Do I Need a Financial Advisor To Manage My Super?

Do I Need a Financial Advisor To Manage My Super

Having a financial adviser to manage your super is the most inefficient use of your retirement wealth.

In fact, I’d go as far as saying that a financial adviser charging you for “managing” your super means you either have an adviser who is immoral or deluded.

Do I Need a Financial Adviser to Manage My Super?

You do not need a financial adviser to manage your super. You should have a financial adviser to assist with advice relating to super contribution amounts, contribution types, an appropriate super fund and suitable investment choices; but there is no need for them to manage your super on a monthly basis.

Let me explain the difference.

When You SHOULDN’T Pay a Financial Adviser

In my opinion, you shouldn’t pay a financial planner if:

  • They accept commissions from investment or insurance product providers;
  • Charge percentage based fees calculated on your investment/super balance; or
  • Charge ongoing advice fees (unless you are extremely time-poor as a business owner or professional and require constant contact with a financial planner)

Prior to engaging the services of a financial planner, you need to be asking the adviser if they are remunerated in any of the ways detailed above. If so, you might want to consider an alternative.

The majority of Australian financial advisers engage around 2 to 5 new clients each month. This isn’t enough to financially support the cost of their office rent, staff, licensing, infrastructure and software – let alone pay themselves a wage. Therefore, in order to have a sustainable business model, they need to convince their clients to pay them an ongoing monthly fee, which is usually in the hundreds (and sometimes thousands) of dollars per month.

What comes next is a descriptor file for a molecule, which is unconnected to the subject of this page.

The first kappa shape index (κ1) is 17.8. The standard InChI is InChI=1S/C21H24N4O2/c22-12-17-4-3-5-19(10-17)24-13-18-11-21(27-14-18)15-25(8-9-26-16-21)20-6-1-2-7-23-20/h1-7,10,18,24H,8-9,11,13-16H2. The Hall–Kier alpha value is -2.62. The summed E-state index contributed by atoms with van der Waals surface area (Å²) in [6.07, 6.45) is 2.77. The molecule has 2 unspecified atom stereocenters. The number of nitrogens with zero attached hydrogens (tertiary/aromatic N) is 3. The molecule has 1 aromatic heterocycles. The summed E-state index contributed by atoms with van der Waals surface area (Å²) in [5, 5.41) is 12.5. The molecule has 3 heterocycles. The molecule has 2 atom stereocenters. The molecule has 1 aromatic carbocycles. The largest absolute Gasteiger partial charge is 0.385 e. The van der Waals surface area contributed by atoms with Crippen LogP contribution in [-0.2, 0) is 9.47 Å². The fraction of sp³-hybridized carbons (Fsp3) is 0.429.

This ongoing fee is an indefinite payment and can provide them with an excellent source of revenue once they have accumulated, say 50 to 100 clients, as you can imagine.

They will tell you that you need them to manage your super and investments on a regular basis, because of the highly intelligent and complex portfolios they have put in place for you. I mean, how could you possibly manage it yourself!?

Please… give me a break!

So that it’s not so in your face, this ongoing fee will often be deducted from your super or investment balance, so that it doesn’t seem to be hitting your hip pocket.

They’ll often also charge their fees in percentage terms and tout it as ‘having skin in the game’. They will say that they make money if you make money. What a load of BS! A financial adviser has no control over investment markets.

Financial advisers are not investment managers. They are neither trained nor educated to actively manage investment or super portfolios, despite some of them (the deluded ones) thinking they are. This is not the skill-set of a financial adviser. This is the skill-set of a fund manager or stockbroker.

Then there’s the other financial advisers who are fully-aware that investment management is not their skill-set, but will convince you that you need them to manage your super and investments anyway (the immoral ones).

The only time when I think an ongoing fee can be justified is not in relation to investment advice from a financial planner, but rather when you are a very busy professional or small business owner, or someone who has constantly changing financial circumstances and need to have at least monthly phone/email contact with a financial adviser to determine the best course of action.

When You SHOULD Pay a Financial Adviser

So, is it worth paying for a financial adviser?

The role of a financial adviser is to work with you to define your short, medium and long-term goals and then to put in place a plan to help you achieve those objectives.